I read Murray Bookchin’s Social Ecology and Communalism a year or so ago, and in my review I asked for recommendations of more things to read by him.
This was a pretty good recommendation. It’s not by Bookchin, but about him. Andy Price gives a good introduction to the essence of what Bookchin meant by social ecology, and to his programme for political change along anarchist and ecological lines.
The book is not a simple primer, though. Quite a large chunk of the book is given over to a vicious academic battle of which I was completely unaware. Bookchin, it seems, has been maligned quite badly by his former colleagues in the anarchist and Deep Ecology worlds, and this is Price’s attempt to “recover” the essence of Bookchin’s thought, much of which got lost in the attacks on him towards the end of his life (he died in 2006).
What I liked about the book was its clarity of purpose. Price is not trying to wade into the ideological battle that engulfed Bookchin’s last twenty years. His aim is to detach Bookchin’s thought from the more personal slurs on Bookchin himself, and to examine it and see if it holds any useful points for us as we try to negotiate our way through a perilous-looking 21st century.
He does the job very thoroughly and effectively, and those new to Bookchin’s thought will get a good sense of what he stood for. The lengthy sections on the battles he fought with other thinkers are surprisingly enlightening, too. Bookchin’s break with the Deep Ecology movement came as a result of an incident in 1987 which says a lot about him. Deep Ecology claims that living beings are all of equal value and should be treated as such – humans are just a part of the ecology of the world, with no claim to superiority. Sounds good to me. But the problem Bookchin saw in the work of many deep ecologists of the 1980s was a callousness towards people, and an inability to see the social causes of ecological crises. For example, one deep ecologist claimed that the solution to the Ethiopian famine was to “just let nature there seek its own balance, to let the people there just starve”.
Bookchin, on the other hand, emphasised the social causes, and believed in social solutions. He said the Ethiopians were starving “not because of nature. It is because of civil war, agribusiness, social problems.” The deep ecologists’ emphasis on population as a problem ignored the fact that it’s rich societies that consume most of the resources and reap most of the ecological havoc; it blamed poor Ethiopian farmers for the problems created by CEOs and politicians. The very idea of an ecological balance, he said, made no sense in a world already heavily affected by human development. The solution is not to turn back the clock to find a mythical balance, but to participate in creating solutions using the consciously-formed communities that are humanity’s unique achievement. By seeking to redress the anthropocentric view of the world, the deep ecologists went too far and made humans into a kind of scourge that existed outside nature. Bookchin’s idea was to create a truly ecological society that respected nature and saw humans as part of nature, not separate from it.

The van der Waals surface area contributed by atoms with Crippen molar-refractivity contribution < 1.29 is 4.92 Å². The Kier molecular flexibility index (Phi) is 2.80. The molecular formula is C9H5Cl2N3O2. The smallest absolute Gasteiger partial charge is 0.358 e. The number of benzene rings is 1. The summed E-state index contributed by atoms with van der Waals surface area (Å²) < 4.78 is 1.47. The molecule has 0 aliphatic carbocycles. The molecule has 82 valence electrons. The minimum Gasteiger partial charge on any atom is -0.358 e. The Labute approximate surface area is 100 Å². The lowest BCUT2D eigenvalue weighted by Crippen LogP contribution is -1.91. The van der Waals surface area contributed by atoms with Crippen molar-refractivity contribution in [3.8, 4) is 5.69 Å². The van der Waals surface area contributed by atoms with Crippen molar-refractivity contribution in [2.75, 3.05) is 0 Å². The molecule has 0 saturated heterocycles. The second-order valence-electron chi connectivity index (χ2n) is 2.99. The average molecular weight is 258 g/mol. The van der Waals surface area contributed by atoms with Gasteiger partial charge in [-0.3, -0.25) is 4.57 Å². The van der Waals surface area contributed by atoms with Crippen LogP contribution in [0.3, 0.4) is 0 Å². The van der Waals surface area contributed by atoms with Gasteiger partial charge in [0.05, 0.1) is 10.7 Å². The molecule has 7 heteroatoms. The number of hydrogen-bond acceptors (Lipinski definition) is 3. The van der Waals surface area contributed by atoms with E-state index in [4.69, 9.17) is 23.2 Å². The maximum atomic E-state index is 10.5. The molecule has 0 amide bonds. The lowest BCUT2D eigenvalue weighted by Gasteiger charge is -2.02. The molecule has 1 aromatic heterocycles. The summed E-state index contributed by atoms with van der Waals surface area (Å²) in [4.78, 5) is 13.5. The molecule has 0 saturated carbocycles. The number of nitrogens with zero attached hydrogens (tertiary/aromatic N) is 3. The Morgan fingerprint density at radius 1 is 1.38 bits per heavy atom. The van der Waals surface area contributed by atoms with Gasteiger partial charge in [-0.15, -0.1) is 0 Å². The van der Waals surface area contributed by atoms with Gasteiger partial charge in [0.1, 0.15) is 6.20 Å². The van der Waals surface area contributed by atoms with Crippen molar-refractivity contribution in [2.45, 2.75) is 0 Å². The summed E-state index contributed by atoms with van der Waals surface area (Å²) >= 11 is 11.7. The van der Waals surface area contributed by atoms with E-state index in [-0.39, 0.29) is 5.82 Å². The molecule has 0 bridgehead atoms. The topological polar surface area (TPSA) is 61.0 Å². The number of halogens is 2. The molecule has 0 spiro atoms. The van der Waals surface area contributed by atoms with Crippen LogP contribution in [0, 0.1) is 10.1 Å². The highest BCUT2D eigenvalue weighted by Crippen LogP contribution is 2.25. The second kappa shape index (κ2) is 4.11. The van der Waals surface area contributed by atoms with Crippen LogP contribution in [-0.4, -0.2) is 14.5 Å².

The book also uses Bookchin’s clashes with colleagues to illustrate more of his ideology. He broke with other anarchists, for example, in arguing for achieving social change through running for local elections. He saw the municipality as the vehicle for social change, and argued that social ecologists should take control of local councils and gradually federate with other like-minded local councils to effect change from the bottom up. To me it doesn’t sound very plausible, but then neither do the alternatives. Changing a system you fundamentally disagree with is a hard thing to do. Price does a good job of laying out exactly what Bookchin meant, and answering some of the main criticisms from anarchists who prefer to work outside the system.
The format works well, I think, because it naturally introduces not only Bookchin’s thought, but possible objections to it, and then answers those objections. Often the objections were things that I had come up with myself as well, so it was good to read Price’s rebuttals, which often made me think of the issue in a new way.
For those who are more familiar with the worlds of social ecology and anarchism, I’d say this is a must read. For more general readers like me, the detailed analysis of twenty-year-old academic infighting can be off-putting at first, but is surprisingly rewarding in giving a sense of Murray Bookchin’s thought and analysing it in the light of possible counter-arguments.